Driven by Big Data – Beyond Enterprise Search
Enterprise Search is yet another rapidly growing ecosystem. Combining state of the art technologies to work together has redefined what “search” meant to an organization and its global customers. Being one of the prominent themes in the services business, building a matured knowledge management architecture has always been in heavy demand. We now are looking beyond the traditional criteria of scalability, low latency, cost optimization, and variety. The ask is for seamless migration, agile custom API integrations, and most importantly the ability to produce results that are not just a list of matching keywords and URL’s but “Valuable Insights” into the existing information. It is about delivering through next-generation user interfaces that are intuitive in design.
This blog is my perspective on where this particular platform is currently heading towards and how open source technologies are legitimate challengers in this space.
Let’s start with the term I quoted earlier – “Valuable Insights.” What does this mean to us? What makes it different?
Russell Ackoff defines knowledge as a collection of information however additional context around this information adds features of understanding and wisdom. This sequence of maturity in information has helped me understand on where modern knowledge management systems may head towards. For example, suggest SME’s when a document is being searched in the intranet, display sales trends for similar PY’s when someone searches for “Q4 2016”. This also includes capabilities like natural language processing/understanding (NLP/NLU model), auto-classification of information (entity extraction), deep learning of existing data to identify authors, experts, and appropriate data tagging to support search results. The ability to combine internal organizational data with external data points like social media streams and websites.
I am sure the immediate need and its realized benefits are easy to justify. The question is how do we reach there?
You will see a three step process along with this blog to help define a go-forward path and may lead to shortlisting few of the leading competitors. It is based primarily on the types of customer engagements that are trending, newer solution partners and providers, and customer specific requirements. Although most of the features are found out-of-box, there will be few nuances with version compatibility, choosing the right underlying storage, ease of monitoring, and security features like AD integration and encryption. These would be the areas where you would want to perform some detailed evaluations and proof-of-concepts.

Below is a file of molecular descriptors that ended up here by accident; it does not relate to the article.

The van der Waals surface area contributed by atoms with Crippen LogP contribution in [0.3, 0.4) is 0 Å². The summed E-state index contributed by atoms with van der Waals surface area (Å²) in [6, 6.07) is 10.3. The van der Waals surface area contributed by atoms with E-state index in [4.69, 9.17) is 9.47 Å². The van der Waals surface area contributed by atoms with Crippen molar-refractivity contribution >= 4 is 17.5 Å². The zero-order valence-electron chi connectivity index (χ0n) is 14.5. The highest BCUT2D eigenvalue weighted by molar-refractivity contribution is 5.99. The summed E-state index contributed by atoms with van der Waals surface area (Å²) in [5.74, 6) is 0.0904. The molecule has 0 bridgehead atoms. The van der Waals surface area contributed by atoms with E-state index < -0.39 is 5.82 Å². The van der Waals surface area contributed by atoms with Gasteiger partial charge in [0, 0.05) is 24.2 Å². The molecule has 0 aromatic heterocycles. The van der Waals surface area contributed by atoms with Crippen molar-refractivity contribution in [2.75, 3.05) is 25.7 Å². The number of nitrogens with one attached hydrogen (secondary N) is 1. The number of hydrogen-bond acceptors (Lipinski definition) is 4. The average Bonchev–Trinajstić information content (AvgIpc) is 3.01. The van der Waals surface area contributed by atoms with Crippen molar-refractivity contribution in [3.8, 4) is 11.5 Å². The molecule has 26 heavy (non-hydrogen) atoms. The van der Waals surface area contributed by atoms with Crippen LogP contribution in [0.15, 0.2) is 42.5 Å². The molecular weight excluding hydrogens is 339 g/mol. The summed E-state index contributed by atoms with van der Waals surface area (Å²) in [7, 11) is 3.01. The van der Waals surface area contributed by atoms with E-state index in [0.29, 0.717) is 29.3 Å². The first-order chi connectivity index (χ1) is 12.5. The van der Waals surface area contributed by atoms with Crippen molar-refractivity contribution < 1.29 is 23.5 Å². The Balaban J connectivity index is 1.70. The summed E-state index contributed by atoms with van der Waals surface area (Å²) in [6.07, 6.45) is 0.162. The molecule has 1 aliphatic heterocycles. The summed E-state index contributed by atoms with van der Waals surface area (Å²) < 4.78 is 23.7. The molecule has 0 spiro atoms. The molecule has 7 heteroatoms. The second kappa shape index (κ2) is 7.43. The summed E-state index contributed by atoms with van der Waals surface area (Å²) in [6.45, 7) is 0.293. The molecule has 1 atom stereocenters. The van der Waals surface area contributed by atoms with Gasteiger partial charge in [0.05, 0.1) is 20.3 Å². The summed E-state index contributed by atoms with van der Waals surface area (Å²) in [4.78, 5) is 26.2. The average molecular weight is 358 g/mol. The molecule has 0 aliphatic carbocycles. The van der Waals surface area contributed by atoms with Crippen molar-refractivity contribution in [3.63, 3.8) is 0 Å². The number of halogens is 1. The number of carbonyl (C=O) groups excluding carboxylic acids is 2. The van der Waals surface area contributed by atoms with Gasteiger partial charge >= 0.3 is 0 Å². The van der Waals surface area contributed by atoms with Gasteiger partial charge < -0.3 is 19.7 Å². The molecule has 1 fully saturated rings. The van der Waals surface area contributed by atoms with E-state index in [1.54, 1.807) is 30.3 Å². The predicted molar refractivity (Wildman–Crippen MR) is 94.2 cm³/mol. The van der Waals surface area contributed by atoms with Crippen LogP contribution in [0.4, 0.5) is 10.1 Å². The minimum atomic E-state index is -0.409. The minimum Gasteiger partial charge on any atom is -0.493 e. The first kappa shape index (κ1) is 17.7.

Referring to the Magic Quadrant for Enterprise Search, most of the vendor strengths are in the cloud compatibility categories like Amazon, Azure, Sharepoint online, and Salesforce whereas the gaps are on user experience, and supporting few features. However, there are solutions outside of these as well and of which, one stands out with an ability to become an end-to-end platform that could cater to a wide variety of use cases, and yes it is none other than Elasticsearch.
With a complete indexing, storage, and retrieval engine and based on Apache Lucene, Elasticsearch offers JSON store with schema-less indexing capabilities and REST API’s. The solution has seen tremendous acceptance within various industry verticals. Typical usage includes log analytics using logstash, real-time streaming system connectors like fluentD, confluent, and NoSQL datastore connectors with MongoDB, HBase, and many others. We also see a rapid growth in NodeJS based UI layers for data federation, and services like Raigad to monitor and auto-provision cloud-based deployments. Some notable solution providers are integrating well with Elasticsearch like SearchBlox and BA Insight making it easier to tap into the potential this platform has. One of the interesting use cases that I have seen is by combining Elasticsearch with MapR Converged Platform providing continuous computed materialized views on GraphDB for use by Elasticsearch. The system was hosted in two different regions due to regulatory constraints on customer data with shareable data available to both the data centers.
Although there are multiple solutions out in the market, the need to construct a custom self-learning search engine that is near to being cognitive is now real and achievable with a combination of a robust underlying platform that will allow enough customizations to turn a search portal into an invaluable tool for business decisions and strategy forecasting.